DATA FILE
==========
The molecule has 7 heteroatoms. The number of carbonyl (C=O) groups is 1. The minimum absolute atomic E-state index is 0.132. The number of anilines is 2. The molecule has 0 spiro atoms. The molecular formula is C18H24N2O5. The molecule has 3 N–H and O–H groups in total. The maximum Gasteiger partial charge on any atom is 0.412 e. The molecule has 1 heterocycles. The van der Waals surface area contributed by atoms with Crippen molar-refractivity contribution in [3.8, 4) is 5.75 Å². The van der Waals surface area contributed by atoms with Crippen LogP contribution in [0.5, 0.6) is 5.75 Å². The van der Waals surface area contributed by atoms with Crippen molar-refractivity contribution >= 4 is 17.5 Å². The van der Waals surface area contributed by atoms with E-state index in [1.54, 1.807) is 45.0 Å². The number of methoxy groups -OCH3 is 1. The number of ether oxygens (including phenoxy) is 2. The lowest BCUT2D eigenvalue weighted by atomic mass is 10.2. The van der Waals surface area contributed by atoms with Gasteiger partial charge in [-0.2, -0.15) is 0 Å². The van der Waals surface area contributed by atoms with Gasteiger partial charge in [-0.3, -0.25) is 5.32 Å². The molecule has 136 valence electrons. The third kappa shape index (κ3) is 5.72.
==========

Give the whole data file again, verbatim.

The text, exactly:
The molecule has 7 heteroatoms. The number of carbonyl (C=O) groups is 1. The minimum absolute atomic E-state index is 0.132. The number of anilines is 2. The molecule has 0 spiro atoms. The molecular formula is C18H24N2O5. The molecule has 3 N–H and O–H groups in total. The maximum Gasteiger partial charge on any atom is 0.412 e. The molecule has 1 heterocycles. The van der Waals surface area contributed by atoms with Crippen molar-refractivity contribution in [3.8, 4) is 5.75 Å². The van der Waals surface area contributed by atoms with Crippen LogP contribution in [0.5, 0.6) is 5.75 Å². The van der Waals surface area contributed by atoms with Crippen molar-refractivity contribution >= 4 is 17.5 Å². The van der Waals surface area contributed by atoms with E-state index in [1.54, 1.807) is 45.0 Å². The number of methoxy groups -OCH3 is 1. The number of ether oxygens (including phenoxy) is 2. The lowest BCUT2D eigenvalue weighted by atomic mass is 10.2. The van der Waals surface area contributed by atoms with Gasteiger partial charge in [-0.2, -0.15) is 0 Å². The van der Waals surface area contributed by atoms with Gasteiger partial charge in [-0.3, -0.25) is 5.32 Å². The molecule has 136 valence electrons. The third kappa shape index (κ3) is 5.72.